December 12, 2017 – As December grew closer we started thinking about our next trip. We tossed around ideas like India, Bangladesh, or Borneo, but every time we talked about where to travel next, we kept coming back to West Africa….and so that’s exactly what we did.
Deciding on Africa was simple enough, but the really big question was where to begin? Visas are not always so easy to come by for the countries in this part of the world. Just like our previous trips, we needed an ‘in’ – a place to start. So we set our sights on Ghana: we could quite easily obtain the visa in Europe, catch cheap flights down, and get the visas we needed for the neighboring countries there.
Reading up on Ghana, we noticed a recurring theme: an English-speaking, stable and fairly prosperous democracy, boasting nice hotels, smooth roads, tourist amenities and built-up beaches, Ghana is popularly known as ‘Africa for Beginners’. We were concerned. Tourist amenities? Like what….bed sheets? Busses with only one or two passengers per seat? No imminent threat of a military coup? ‘What kind of a vacation is that??’ we asked ourselves.
But we needed to start somewhere, so we decided to start at the beginning.
Less than two months later, we climbed wearily out of a cab in a dark crumbling street in Ghana’s capital city, Accra. It was late at night and we were at the Sleepy Hippo hotel (first indication of a popular destination: there’s a place called the Sleepy Hippo, or similar). We got a dimly lit but comfortable little double room with an ensuite, although I think the owner is playing fast and loose with the term ensuite considering that the walls don’t go all the way up. Here’s Oyv, brushing his teeth:
We aren’t the first beginners here in Ghana, either. This whole country is actually an experiment in new beginnings: it was the first nation in Africa to obtain independence. The Portugese arrived in 1471 and named their landing point ‘Da Costa de el Mina de Ouro’ – or, the Coast of Gold Mines. They built a lot of fortresses which became centres not only for mining and shipping gold, but for the slave trade. Known as the Gold Coast, the region changed hands between European powers quite a few times before eventually ending up as a British colony in the 1890s. In 1957 in cooperation with England the Gold Coast achieved independence and the first elected president, Kwame Nkrumah, changed its name to Ghana.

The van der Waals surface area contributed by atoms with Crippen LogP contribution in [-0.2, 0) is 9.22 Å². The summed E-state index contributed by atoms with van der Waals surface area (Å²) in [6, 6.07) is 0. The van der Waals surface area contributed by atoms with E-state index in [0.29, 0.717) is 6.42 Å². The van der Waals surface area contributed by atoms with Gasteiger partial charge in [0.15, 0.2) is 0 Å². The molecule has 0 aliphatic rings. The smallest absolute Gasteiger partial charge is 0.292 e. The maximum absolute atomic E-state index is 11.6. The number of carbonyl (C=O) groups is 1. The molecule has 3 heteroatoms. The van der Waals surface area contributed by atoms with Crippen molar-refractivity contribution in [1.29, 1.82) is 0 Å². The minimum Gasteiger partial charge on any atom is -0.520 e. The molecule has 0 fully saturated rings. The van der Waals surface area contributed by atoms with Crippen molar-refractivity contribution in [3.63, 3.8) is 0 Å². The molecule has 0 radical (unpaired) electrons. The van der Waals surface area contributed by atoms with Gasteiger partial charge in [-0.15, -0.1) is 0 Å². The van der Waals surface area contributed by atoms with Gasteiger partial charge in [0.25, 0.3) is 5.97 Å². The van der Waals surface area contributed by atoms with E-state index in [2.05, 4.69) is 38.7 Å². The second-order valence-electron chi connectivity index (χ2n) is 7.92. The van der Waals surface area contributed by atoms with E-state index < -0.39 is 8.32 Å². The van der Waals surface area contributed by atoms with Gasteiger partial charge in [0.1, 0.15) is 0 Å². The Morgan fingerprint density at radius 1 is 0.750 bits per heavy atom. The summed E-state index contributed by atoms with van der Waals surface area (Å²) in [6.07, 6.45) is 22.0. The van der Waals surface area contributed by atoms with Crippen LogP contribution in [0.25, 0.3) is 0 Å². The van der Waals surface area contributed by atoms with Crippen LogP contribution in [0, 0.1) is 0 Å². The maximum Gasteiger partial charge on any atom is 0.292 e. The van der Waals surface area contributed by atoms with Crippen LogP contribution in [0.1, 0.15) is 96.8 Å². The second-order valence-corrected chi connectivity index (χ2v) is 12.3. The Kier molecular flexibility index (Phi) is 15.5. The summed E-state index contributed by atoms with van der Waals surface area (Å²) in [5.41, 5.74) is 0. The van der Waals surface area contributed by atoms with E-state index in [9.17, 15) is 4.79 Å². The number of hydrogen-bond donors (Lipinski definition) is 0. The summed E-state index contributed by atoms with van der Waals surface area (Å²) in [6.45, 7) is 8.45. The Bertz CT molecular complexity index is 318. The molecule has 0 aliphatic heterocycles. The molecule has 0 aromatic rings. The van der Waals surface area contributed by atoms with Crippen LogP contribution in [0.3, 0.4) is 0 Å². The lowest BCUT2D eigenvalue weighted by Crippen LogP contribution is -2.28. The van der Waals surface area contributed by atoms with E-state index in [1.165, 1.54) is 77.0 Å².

After a good night’s rest at the Sleepy Hippo we got up early and set off for a walk around Accra.
It was Sunday and the streets were quiet: the churches on the other hand, were not. Everyone in Accra, it seemed, was in one church or another (and there are many) enthusiastically and loudly praising the Lord. According to survey Ghana is the most religious country in the world with 96% of its citizens declaring themselves religious, and around 60% of them are Christians. Whether we’re riding in a cab, lingering in an embassy waiting on a visa, doing a little shopping, or hanging out at a beer stand, there is bound to be someone listening to a sermon on the radio or blasting praise music from speakers parked out in front. Funerals are no small thing either – anybody who’s somebody should have at least five pastors presiding over their funeral. An expat we met at a hill station later in the week summed it up nicely: in Ghana, your funeral is the best day of your life.
On Monday, having visited the embassies of Burkina Faso and Togo in pursuit of our next visas we were ready to leave Accra and its general sprawling hot mess behind. Although the city – the entire country actually – is new to us, the bus station was a familiar sight. To the uninitiated visitor it might look like a total disaster, but there is order in the chaos.